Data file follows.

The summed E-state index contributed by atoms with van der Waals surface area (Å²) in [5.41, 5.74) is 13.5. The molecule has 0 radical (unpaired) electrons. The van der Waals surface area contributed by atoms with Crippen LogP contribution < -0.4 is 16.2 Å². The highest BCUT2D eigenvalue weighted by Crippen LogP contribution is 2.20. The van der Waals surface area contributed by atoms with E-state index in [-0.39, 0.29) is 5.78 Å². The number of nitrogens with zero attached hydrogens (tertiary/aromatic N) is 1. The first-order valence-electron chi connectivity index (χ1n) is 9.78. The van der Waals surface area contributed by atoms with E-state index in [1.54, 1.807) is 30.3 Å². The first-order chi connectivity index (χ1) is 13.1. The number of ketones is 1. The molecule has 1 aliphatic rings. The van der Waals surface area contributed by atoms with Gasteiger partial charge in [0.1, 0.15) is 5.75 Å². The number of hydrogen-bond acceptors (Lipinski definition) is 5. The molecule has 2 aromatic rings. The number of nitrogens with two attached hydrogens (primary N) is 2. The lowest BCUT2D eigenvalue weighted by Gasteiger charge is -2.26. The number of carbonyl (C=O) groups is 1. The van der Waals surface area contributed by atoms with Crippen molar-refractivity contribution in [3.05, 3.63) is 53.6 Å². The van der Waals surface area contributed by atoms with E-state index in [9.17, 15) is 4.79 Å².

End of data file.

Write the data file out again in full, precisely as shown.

The summed E-state index contributed by atoms with van der Waals surface area (Å²) in [5.41, 5.74) is 13.5. The molecule has 0 radical (unpaired) electrons. The van der Waals surface area contributed by atoms with Crippen LogP contribution < -0.4 is 16.2 Å². The highest BCUT2D eigenvalue weighted by Crippen LogP contribution is 2.20. The van der Waals surface area contributed by atoms with E-state index in [-0.39, 0.29) is 5.78 Å². The number of nitrogens with zero attached hydrogens (tertiary/aromatic N) is 1. The first-order valence-electron chi connectivity index (χ1n) is 9.78. The van der Waals surface area contributed by atoms with E-state index in [1.54, 1.807) is 30.3 Å². The first-order chi connectivity index (χ1) is 13.1. The number of ketones is 1. The molecule has 1 aliphatic rings. The van der Waals surface area contributed by atoms with Gasteiger partial charge in [0.1, 0.15) is 5.75 Å². The number of hydrogen-bond acceptors (Lipinski definition) is 5. The molecule has 2 aromatic rings. The number of nitrogens with two attached hydrogens (primary N) is 2. The lowest BCUT2D eigenvalue weighted by Gasteiger charge is -2.26. The number of carbonyl (C=O) groups is 1. The van der Waals surface area contributed by atoms with Crippen molar-refractivity contribution in [3.05, 3.63) is 53.6 Å². The van der Waals surface area contributed by atoms with E-state index in [9.17, 15) is 4.79 Å².